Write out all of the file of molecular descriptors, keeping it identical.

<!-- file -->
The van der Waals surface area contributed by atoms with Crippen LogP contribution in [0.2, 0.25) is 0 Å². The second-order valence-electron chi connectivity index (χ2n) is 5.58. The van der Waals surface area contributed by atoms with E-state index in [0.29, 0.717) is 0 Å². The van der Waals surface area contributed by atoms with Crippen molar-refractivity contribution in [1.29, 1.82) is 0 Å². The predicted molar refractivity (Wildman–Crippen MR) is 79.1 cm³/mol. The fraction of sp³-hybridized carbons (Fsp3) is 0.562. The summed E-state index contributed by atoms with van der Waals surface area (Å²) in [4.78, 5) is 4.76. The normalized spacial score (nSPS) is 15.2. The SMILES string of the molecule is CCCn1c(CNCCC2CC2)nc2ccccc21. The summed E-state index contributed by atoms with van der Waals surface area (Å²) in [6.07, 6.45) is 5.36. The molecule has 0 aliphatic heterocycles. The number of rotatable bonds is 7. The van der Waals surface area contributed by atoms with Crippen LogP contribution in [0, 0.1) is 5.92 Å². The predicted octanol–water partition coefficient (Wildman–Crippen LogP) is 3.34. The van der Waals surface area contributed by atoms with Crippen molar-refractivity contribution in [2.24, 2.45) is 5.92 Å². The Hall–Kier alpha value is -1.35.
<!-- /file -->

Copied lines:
The van der Waals surface area contributed by atoms with Crippen LogP contribution in [0.2, 0.25) is 0 Å². The second-order valence-electron chi connectivity index (χ2n) is 5.58. The van der Waals surface area contributed by atoms with E-state index in [0.29, 0.717) is 0 Å². The van der Waals surface area contributed by atoms with Crippen molar-refractivity contribution in [1.29, 1.82) is 0 Å². The predicted molar refractivity (Wildman–Crippen MR) is 79.1 cm³/mol. The fraction of sp³-hybridized carbons (Fsp3) is 0.562. The summed E-state index contributed by atoms with van der Waals surface area (Å²) in [4.78, 5) is 4.76. The normalized spacial score (nSPS) is 15.2. The SMILES string of the molecule is CCCn1c(CNCCC2CC2)nc2ccccc21. The summed E-state index contributed by atoms with van der Waals surface area (Å²) in [6.07, 6.45) is 5.36. The molecule has 0 aliphatic heterocycles. The number of rotatable bonds is 7. The van der Waals surface area contributed by atoms with Crippen LogP contribution in [0, 0.1) is 5.92 Å². The predicted octanol–water partition coefficient (Wildman–Crippen LogP) is 3.34. The van der Waals surface area contributed by atoms with Crippen molar-refractivity contribution in [2.24, 2.45) is 5.92 Å². The Hall–Kier alpha value is -1.35.